Whatever actions you perform, your options are obvious and easy to click. To make sure your cats have food, for example, involves clicking the food bowl in the yard, which will show you graphically how full it is. You can fill it (gold option) or exit (gray option). The buttons and the fill-line bar are large and easy to understand.
Understanding the “fill bowl” or “cancel” buttons isn’t actually something I figured out myself, though. I watched another user do this. Which brings me to how I discovered this app in the first place.
Word-of-mouth is an efficient and perfectly acceptable form of user onboarding
My boyfriend, someone heavily involved in the mobile gaming scene, is the one who told me about this app. After I downloaded it, he explained the basic premise: Get cats to visit you.
Without that first nudge to put an objective in mind, I probably would have abandoned the app early on. It takes time (and food, and toys…) to attract the cats, so without understanding the premise, you’d end up thinking you downloaded a Japanese app to look at an empty backyard.
The novelty and slight unpredictability of this app makes you want to talk about it.
Sure enough, after playing with it for a bit, I was quick to make a Facebook post. To my surprise, a number of my friends already had this app as well and were eager to rave about it. This blew up even more once I announced that I attracted the elusive ‘pirate cat’ to my yard:
And just like that, I learned about another new feature.
Notice how conversational this exchange is, and how easy it is to explain the feature. I didn’t need to dig through pages and pages in a forum, find a top-ranked post, and then follow some lengthy step-by-step. In the process of raving about one feature I enjoyed, an organic conversation lead to the discovery of another feature I was unaware of. On top of this, the new feature was simple enough that a friend could explain it in one sentence.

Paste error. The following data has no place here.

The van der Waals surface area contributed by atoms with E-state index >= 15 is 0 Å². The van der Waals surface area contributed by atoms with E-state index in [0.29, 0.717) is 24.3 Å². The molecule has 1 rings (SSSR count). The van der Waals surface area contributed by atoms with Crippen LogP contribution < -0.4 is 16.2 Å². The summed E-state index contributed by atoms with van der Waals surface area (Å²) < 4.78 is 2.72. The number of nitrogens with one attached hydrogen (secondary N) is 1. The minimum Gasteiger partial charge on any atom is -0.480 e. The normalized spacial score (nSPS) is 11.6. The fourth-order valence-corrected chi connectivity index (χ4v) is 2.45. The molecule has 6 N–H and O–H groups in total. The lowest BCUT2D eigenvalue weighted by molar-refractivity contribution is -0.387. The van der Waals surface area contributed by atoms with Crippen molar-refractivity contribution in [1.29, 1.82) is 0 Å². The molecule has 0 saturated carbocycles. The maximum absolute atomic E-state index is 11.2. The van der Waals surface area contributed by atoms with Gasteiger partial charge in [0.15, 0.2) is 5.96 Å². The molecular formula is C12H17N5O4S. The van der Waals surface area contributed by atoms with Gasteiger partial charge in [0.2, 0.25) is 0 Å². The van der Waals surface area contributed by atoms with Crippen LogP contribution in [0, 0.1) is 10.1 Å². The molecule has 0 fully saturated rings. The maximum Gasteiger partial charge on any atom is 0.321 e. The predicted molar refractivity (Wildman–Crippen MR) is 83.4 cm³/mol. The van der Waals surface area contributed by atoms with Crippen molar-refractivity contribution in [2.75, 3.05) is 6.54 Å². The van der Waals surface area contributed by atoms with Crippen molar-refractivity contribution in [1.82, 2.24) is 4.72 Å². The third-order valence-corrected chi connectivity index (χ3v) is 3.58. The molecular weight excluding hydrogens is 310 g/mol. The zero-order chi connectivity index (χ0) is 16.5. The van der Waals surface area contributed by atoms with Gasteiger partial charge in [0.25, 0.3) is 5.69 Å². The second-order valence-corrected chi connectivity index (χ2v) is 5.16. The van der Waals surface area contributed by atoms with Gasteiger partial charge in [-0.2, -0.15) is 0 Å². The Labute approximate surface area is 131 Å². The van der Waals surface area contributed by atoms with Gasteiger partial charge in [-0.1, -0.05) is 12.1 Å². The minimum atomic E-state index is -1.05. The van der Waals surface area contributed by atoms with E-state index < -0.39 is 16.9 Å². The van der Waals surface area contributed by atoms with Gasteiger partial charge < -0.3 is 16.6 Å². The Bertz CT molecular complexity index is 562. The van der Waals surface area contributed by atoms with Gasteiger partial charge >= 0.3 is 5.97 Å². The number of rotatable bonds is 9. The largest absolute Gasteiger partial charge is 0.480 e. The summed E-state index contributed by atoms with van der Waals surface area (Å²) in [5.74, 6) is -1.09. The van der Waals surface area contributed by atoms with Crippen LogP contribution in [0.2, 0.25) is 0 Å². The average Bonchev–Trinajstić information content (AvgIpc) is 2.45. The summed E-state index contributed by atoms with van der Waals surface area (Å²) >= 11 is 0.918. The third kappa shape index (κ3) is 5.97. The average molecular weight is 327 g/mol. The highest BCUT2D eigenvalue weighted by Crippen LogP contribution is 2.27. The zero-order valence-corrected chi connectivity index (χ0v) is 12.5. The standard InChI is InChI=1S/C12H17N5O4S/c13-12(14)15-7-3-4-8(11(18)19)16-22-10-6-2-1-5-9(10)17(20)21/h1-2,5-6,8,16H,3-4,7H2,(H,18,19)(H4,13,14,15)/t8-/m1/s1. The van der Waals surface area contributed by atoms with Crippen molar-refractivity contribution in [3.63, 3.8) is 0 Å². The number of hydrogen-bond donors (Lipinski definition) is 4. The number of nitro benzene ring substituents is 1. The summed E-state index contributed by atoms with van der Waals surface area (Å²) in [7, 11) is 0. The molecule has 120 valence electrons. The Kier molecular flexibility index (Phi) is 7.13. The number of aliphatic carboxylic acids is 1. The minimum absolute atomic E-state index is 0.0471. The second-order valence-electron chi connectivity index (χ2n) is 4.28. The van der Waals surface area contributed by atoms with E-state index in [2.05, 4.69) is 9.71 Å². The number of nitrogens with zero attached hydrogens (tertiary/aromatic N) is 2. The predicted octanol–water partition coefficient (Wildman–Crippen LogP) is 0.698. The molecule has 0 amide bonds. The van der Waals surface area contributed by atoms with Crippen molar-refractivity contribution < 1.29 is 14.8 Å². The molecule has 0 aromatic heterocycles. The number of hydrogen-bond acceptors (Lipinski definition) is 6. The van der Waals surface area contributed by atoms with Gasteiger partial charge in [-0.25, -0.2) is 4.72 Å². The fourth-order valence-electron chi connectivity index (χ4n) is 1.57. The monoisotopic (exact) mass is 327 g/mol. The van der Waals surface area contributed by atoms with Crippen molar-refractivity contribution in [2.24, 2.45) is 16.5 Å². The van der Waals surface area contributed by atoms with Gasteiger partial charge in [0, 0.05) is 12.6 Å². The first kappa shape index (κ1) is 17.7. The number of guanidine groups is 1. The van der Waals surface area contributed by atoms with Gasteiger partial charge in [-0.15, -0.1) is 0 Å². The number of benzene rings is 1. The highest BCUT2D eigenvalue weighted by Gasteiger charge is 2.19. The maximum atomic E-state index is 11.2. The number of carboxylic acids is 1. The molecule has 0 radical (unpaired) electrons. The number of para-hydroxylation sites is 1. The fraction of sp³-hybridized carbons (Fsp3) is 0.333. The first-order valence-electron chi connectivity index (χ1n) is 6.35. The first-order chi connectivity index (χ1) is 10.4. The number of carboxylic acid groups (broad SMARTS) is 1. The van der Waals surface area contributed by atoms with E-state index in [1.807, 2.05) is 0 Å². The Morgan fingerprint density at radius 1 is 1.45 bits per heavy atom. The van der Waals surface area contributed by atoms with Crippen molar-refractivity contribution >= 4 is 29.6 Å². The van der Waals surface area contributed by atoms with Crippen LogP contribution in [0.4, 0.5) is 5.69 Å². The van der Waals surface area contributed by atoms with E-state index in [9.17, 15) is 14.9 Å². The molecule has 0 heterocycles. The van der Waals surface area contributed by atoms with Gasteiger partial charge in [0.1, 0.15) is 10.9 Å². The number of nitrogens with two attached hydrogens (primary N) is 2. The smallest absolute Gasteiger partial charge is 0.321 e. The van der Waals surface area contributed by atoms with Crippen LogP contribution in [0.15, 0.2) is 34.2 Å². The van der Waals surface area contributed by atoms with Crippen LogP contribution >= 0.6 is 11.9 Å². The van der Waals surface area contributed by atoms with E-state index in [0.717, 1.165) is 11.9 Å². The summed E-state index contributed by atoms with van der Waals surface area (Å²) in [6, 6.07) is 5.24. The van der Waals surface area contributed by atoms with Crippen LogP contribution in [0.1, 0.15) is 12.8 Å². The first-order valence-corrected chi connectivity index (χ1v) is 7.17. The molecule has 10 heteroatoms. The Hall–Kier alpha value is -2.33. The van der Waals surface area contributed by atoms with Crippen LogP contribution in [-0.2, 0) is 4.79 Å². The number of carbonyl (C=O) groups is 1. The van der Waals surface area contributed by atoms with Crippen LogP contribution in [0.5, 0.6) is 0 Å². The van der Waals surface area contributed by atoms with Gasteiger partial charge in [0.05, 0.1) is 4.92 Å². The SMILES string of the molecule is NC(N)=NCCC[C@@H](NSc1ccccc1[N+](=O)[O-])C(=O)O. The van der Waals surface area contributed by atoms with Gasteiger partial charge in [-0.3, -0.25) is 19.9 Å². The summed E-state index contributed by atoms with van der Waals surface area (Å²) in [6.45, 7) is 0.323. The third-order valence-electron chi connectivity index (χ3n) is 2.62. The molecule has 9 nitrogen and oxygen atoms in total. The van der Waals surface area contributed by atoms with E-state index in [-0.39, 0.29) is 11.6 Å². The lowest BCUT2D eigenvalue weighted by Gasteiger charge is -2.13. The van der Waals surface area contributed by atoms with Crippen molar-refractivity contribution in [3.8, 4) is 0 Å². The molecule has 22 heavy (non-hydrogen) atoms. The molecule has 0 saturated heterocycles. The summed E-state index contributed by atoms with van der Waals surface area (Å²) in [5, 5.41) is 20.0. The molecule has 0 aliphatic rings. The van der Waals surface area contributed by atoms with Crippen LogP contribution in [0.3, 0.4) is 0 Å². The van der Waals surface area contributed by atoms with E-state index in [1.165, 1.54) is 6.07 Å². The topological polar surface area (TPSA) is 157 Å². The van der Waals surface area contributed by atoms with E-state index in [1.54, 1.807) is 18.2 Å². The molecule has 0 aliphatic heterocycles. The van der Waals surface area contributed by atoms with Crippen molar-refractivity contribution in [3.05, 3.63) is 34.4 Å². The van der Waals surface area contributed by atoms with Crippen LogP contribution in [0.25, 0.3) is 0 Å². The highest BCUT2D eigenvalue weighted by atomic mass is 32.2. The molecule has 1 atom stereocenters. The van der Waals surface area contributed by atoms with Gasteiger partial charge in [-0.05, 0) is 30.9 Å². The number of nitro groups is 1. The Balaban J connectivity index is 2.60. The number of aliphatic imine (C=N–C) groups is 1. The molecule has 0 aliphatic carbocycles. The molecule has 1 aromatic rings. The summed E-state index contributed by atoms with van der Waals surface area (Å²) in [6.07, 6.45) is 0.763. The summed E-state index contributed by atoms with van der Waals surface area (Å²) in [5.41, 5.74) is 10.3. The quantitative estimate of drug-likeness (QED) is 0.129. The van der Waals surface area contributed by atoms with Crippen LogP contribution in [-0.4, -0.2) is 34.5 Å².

I mention pages of forums and lengthy step-by-steps because I have seen these as the usual approaches to customer-driven self-help, and they are often more infuriating than helpful. Some companies will identify the most talked-about trouble points and adjust their product to make it easier to use. However, I have also seen that instead of simplifying pain points, a company will just create a FAQ out of top-ranked forum posts, or keep linking the same posts when the same questions keep arising. This ends up leaving customers feeling helpless and ignored, and the conversation dies.
The mark of a good product experience
Obviously, not every app, SaaS or other product can be compared to a silly kitty game. But all the same, I think a non-English silly kitty game has a lot to teach us about good UI:
- Make your affordances obvious enough that language isn’t needed (or use language as little as possible)
- Create an experience where trial-and-error is inviting, forgiving, and easy to back away from
- Keep options simple, few, and easy to select
- Simple features lend to simple and enjoyable customer conversations, which lend to easy customer learning and increased word-of-mouth marketing
Think of an app you use or maybe even one you’ve created yourself. Do you think people would be able to use this app if all the language points were removed? Why or why not?
A language-free experience isn’t ideal for every product, but thinking about how a user can learn about and accomplish a task without the use of language is definitely food for thought when designing user experiences.
Thank you for reading this article! If you enjoyed it, please comment and share on Twitter! Also check out my other article on life goals and motivation: You’ll Get There Eventually.
- While the title implies this article is only about UI, obviously the UX of the app is addressed as well. While separate concepts, UI and UX have obvious influences on each other, and hopefully this article illustrates how a good UX is empowered by a good UI.